"Specialists in the field should be interested in Berger's re-interpretation of particular portraits by Rembrandt and other artists. . . . More general readers can benefit from these summaries. . . ."Canadian Journal of History
"Berger comes to art history from outside of art history, like fresh air through an open window."Common Knowledge
From the Inside Flap
The foundational question this book explores is: What happens when portraits are interpreted as imitations or likenesses not only of individuals but also of their acts of posing—when the observer’s attention is redirected so that the primary object the portrait imitates becomes the likeness not of a person but of an act, the act of sitting for one’s portrait? This shift of attention involves another: from the painter’s to the sitter’s part in the act of (self-)portrayal.
At the ground level, Fictions of the Pose develops a hypothesis about the structure and meaning of portraiture. That foundation supports a first story devoted to the practices and politics of early modern Italian and Dutch portraiture and a second story devoted to Rembrandt’s self-portraits, especially those in which he poses in fancy dress as if he were a patron. The author approaches the Rembrandt/Renaissance relation not as an art historian but as an interpreter trained in literary studies, taunted by the challenge of extending the practice of “close reading” from verbal to visual media and fascinated by the way this practice can show how individual works “talk back” to their contexts. The context for Rembrandt, the object and target of his “looking-glass theater,” is the structure of patron/painter relations that developed during the Renaissance and influenced the very different conditions of patronage that emerged in the Dutch Republic around the turn of the seventeenth century.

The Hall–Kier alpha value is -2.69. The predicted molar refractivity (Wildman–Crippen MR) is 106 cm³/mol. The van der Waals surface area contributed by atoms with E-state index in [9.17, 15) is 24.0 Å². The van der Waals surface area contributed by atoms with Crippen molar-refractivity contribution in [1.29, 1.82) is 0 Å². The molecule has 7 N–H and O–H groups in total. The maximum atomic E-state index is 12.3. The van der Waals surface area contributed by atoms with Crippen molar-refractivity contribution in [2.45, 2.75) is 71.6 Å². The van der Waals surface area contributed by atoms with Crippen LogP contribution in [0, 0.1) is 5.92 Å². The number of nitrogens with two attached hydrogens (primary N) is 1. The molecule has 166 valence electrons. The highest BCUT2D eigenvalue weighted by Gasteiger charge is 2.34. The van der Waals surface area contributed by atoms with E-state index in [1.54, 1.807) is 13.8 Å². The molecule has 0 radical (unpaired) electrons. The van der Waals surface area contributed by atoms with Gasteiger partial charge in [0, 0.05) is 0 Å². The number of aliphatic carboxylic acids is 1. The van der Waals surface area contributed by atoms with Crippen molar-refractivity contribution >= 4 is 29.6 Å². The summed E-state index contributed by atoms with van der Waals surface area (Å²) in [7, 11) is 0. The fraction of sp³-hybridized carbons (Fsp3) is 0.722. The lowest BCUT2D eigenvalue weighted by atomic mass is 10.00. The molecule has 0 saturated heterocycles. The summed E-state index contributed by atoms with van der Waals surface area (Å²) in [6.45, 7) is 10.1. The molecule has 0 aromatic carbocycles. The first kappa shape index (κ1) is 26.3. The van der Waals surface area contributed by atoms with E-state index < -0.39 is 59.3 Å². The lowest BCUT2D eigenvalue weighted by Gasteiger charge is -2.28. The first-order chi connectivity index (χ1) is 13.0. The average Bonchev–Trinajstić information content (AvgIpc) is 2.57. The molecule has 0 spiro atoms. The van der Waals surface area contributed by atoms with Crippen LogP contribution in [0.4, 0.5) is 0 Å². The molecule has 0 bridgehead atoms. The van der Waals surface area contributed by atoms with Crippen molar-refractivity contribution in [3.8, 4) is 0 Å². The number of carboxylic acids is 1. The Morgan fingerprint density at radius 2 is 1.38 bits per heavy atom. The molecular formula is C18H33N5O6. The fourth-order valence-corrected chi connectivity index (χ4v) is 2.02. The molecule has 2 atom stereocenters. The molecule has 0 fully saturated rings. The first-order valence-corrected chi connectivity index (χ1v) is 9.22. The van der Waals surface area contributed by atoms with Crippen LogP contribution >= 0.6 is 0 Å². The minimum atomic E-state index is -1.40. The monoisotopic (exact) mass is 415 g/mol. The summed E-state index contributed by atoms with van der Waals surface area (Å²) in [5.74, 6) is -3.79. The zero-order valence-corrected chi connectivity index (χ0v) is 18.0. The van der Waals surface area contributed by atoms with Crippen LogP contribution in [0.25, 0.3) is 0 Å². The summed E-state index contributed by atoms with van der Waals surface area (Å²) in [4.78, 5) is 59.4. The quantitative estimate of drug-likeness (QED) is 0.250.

The book is in four parts. Parts One and Two comprise an interpretive study of the technical and sociopolitical conditions within which portraiture becomes an important if problematic medium of self-representation in early modern Europe. The major portion of these two sections considers the structure and the consequences of a system of practices and conventions that governs poses in commissioned portraits. In Part Three the scene shifts from Italian to Dutch portraiture. Part Four is devoted to self-portraits by Rembrandt that are interpreted as responses to the conditions depicted in the first three parts. Through a series of close readings of individual works, the author demonstrates the ironic, polemical, and political force of Rembrandt’s self-portraits.